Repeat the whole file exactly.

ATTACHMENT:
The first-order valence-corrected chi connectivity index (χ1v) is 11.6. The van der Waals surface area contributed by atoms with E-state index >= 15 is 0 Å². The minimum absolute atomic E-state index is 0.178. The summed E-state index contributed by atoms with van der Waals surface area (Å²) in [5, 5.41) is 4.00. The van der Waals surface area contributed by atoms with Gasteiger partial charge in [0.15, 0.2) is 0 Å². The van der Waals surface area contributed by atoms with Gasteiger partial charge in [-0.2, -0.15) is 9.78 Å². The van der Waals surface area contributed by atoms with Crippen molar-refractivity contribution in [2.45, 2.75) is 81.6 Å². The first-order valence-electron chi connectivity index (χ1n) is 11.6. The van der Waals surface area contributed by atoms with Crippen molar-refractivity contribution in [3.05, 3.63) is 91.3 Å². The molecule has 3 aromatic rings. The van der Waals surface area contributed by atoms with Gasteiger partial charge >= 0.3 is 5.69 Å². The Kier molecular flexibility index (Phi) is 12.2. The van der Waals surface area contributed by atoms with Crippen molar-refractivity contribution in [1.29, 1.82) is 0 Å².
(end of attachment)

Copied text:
The first-order valence-corrected chi connectivity index (χ1v) is 11.6. The van der Waals surface area contributed by atoms with E-state index >= 15 is 0 Å². The minimum absolute atomic E-state index is 0.178. The summed E-state index contributed by atoms with van der Waals surface area (Å²) in [5, 5.41) is 4.00. The van der Waals surface area contributed by atoms with Gasteiger partial charge in [0.15, 0.2) is 0 Å². The van der Waals surface area contributed by atoms with Gasteiger partial charge in [-0.2, -0.15) is 9.78 Å². The van der Waals surface area contributed by atoms with Crippen molar-refractivity contribution in [2.45, 2.75) is 81.6 Å². The first-order valence-electron chi connectivity index (χ1n) is 11.6. The van der Waals surface area contributed by atoms with Crippen molar-refractivity contribution in [3.05, 3.63) is 91.3 Å². The molecule has 3 aromatic rings. The van der Waals surface area contributed by atoms with Gasteiger partial charge >= 0.3 is 5.69 Å². The Kier molecular flexibility index (Phi) is 12.2. The van der Waals surface area contributed by atoms with Crippen molar-refractivity contribution in [1.29, 1.82) is 0 Å².